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U. of Utah arts dean to share love of spirituals

First Published      Last Updated Apr 21 2017 01:43 pm

Music » Raymond Tymas-Jones will slow down long enough to offer a free recital on campus tonight.

Raymond Tymas-Jones is a busy man. Though he's an accomplished singer, his duties at the University of Utah — where he's in his 10th year as dean of the College of Fine Arts, as well as associate vice president for the arts, overseeing Kingsbury Hall, the Utah Museum of Fine Arts, Natural History Museum of Utah and other cultural entities on campus — don't leave much time to perform.

"I have come to require a high motivation to slow that train long enough to get back in the studio and try to put a program together," Tymas-Jones said.

He got a nudge in December, when the Utah Cultural Alliance presented him with its 2014 Cultural Achievement Award. Tymas-Jones ended his acceptance speech with an unaccompanied rendition of "Sometimes I Feel Like a Motherless Child" that brought down the house.

"I was deeply touched by that event," said Tymas-Jones, who hadn't given a public recital since 2012. "I really started to think more and more about the whole nature of spirituals and how critical they were to my identity."

He will share that part of his life with listeners on Sunday, March 22, in a free recital, "Songs My Mother Taught Me: A Concert of Negro Spirituals." Paul Dorgan will assist him at the piano.

Growing up as one of six children of a preacher and a church choir director in the Washington, D.C., area, Tymas-Jones said, he had little choice but to sing. "I come from a family of musicians and preachers — a bucketload of both," he said. "My father didn't start as a pastor; he would be a guest speaker at black churches, and he would call on 'Sister Jones and the Jones children' to sing. It was just something we did." Summers spent on his grandparents' farm in South Carolina deepened his musical education. "It was a completely different experience musically," he said. "It was just extraordinary in terms of impact on my life, on my aesthetic."

Young Raymond took up the piano as a child, then directed church choirs from the time he was 14 or 15 until he left Washington for graduate studies at Washington University in St. Louis. He started a small touring gospel group there, stopping when he moved into academia; he held positions in New York, Iowa and Ohio before coming to Utah.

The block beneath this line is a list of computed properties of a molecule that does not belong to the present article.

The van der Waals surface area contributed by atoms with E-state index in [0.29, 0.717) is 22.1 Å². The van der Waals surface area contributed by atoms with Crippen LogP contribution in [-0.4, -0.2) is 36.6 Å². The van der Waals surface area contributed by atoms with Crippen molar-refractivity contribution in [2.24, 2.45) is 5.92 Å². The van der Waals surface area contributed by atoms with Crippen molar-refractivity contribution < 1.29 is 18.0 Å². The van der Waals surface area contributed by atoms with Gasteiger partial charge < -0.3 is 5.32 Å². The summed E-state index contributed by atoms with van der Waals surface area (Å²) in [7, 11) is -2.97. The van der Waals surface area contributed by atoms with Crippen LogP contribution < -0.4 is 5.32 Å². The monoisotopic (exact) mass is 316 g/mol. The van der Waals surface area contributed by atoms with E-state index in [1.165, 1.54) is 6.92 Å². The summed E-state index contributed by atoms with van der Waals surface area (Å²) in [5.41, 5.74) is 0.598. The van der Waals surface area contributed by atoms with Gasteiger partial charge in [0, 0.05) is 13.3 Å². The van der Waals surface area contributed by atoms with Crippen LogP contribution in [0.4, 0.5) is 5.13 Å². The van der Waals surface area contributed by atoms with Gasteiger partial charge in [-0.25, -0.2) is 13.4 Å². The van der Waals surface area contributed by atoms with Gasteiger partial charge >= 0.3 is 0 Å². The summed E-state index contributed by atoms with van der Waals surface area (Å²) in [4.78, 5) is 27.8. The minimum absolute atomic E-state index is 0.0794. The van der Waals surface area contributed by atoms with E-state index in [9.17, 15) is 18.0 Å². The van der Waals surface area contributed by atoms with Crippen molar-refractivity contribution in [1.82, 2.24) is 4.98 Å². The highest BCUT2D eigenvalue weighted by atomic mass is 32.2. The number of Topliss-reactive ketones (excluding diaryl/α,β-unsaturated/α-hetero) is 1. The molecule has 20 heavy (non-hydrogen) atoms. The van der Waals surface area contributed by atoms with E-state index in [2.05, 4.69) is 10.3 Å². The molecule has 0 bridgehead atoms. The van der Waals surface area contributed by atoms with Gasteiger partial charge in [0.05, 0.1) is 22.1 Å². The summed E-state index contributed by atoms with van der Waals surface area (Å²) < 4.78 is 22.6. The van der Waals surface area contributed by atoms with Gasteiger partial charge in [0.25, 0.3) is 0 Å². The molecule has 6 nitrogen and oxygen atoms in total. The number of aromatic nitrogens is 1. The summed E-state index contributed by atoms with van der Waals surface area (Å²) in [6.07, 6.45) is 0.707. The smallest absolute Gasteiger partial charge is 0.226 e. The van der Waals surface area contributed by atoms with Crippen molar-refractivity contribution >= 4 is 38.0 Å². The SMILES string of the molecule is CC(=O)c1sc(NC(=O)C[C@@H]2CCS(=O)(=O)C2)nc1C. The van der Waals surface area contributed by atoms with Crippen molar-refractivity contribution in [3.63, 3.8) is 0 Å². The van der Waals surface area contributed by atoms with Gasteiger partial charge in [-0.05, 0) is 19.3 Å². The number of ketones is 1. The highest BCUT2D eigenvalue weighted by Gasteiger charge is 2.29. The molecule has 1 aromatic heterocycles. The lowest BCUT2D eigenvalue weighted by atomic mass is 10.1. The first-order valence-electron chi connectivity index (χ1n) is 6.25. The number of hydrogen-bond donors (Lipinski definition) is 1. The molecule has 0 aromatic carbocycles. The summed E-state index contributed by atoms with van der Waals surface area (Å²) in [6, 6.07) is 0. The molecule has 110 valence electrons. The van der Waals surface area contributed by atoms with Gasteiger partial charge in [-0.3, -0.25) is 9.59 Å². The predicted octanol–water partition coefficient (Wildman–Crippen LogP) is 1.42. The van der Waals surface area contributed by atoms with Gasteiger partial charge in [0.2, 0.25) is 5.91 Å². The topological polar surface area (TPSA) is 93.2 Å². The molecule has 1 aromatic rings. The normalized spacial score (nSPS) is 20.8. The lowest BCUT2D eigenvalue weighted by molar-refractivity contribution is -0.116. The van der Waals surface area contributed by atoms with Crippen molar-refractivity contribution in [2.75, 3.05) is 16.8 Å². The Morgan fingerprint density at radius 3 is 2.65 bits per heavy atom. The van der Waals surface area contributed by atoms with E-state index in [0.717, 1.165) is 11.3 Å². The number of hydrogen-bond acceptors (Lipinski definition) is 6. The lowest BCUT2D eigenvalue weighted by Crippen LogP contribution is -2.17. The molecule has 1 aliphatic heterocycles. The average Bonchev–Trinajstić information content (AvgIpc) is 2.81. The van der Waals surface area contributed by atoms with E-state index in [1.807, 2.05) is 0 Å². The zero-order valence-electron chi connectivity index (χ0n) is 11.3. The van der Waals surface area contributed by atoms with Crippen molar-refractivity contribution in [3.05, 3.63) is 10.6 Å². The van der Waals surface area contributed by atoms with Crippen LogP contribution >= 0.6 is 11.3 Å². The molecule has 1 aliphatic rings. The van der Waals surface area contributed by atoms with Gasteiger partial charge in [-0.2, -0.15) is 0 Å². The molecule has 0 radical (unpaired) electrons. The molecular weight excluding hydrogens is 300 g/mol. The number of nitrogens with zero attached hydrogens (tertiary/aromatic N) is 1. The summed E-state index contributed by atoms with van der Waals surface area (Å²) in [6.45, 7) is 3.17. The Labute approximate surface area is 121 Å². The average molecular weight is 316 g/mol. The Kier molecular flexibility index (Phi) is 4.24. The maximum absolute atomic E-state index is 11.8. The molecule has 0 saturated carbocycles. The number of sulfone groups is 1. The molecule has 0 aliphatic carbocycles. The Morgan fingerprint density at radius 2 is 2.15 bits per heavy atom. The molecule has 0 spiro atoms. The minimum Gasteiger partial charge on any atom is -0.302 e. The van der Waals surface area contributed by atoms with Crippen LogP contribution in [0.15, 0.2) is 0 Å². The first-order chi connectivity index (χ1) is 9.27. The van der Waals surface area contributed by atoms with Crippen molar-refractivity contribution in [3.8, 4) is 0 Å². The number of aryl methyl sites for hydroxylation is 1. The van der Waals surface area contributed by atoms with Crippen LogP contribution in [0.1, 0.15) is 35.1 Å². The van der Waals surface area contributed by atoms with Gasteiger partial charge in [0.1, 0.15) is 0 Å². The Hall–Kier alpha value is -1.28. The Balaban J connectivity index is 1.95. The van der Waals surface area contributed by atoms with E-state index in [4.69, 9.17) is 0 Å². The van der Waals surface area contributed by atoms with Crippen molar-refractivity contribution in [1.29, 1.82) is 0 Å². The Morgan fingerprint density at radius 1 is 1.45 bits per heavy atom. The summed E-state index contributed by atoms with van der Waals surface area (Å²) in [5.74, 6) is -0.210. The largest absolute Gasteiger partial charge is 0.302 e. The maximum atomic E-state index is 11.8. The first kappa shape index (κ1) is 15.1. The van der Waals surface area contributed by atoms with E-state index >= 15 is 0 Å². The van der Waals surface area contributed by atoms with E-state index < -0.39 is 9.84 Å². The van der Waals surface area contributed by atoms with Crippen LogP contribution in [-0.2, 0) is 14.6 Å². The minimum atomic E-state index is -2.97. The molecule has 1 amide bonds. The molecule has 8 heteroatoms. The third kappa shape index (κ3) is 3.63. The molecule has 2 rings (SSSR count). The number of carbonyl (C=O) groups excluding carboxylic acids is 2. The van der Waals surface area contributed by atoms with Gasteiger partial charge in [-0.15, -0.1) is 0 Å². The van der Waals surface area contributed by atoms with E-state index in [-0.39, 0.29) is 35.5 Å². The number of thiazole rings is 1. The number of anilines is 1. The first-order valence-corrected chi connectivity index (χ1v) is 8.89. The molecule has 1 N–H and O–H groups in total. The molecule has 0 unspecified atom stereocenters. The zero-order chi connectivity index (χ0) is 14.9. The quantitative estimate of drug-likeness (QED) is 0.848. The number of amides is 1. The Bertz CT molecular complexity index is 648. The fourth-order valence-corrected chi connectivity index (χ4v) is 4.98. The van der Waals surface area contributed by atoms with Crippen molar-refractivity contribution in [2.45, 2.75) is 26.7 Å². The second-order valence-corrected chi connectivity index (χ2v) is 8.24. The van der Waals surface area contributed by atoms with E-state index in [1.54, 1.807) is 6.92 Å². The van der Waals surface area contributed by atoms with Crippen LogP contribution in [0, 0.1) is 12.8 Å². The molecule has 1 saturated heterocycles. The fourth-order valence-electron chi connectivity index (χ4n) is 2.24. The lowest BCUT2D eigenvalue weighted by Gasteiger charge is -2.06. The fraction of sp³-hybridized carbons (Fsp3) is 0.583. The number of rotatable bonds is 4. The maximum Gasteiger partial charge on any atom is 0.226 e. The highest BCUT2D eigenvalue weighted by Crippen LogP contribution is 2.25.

Tymas-Jones said he uses the term "Negro spirituals" to distinguish them from the "white spirituals" sung in regions such as Appalachia. "Negro spirituals really came out of slavery," he said. "Spirituals are the predecessor of gospel music, blues and jazz."

Sunday's program focuses on three composers and arrangers: Harry T. Burleigh, Hall Johnson and Roland Hayes. It will include beloved spirituals such as "Deep River" and "Sometimes I Feel Like a Motherless Child," as well as lesser-known numbers such as Johnson's "City Called Heaven."

Tymas-Jones described Burleigh as "the first noted composer who arranged spirituals." Burleigh was an important influence on Antonín Dvorák during the Bohemian composer's stay in the United States.

Johnson is "really my favorite," Tymas-Jones said. "He wrote into his piano accompaniments the real idioms of the black religious experience, such as call and response. The piano took on a role of its own, very much like Schumann."

Hayes, a famed tenor as well as a compose, will be represented on the program by a song cycle of 10 spirituals that "capture the essence of Jesus' ministry while on Earth," Tymas-Jones said.

The singer said he designed the program to give listeners "some sense of the religious fervor of the Negro slave, as well as some of the lightness."



Singing from the soul

Tenor Raymond Tymas-Jones presents “Songs My Mother Taught Me: A Concert of Negro Spirituals.”

When » Sunday, March 22, 7 p.m.

Where » Libby Gardner Concert Hall, 1375 E. Presidents Circle, Salt Lake City

Admission » Free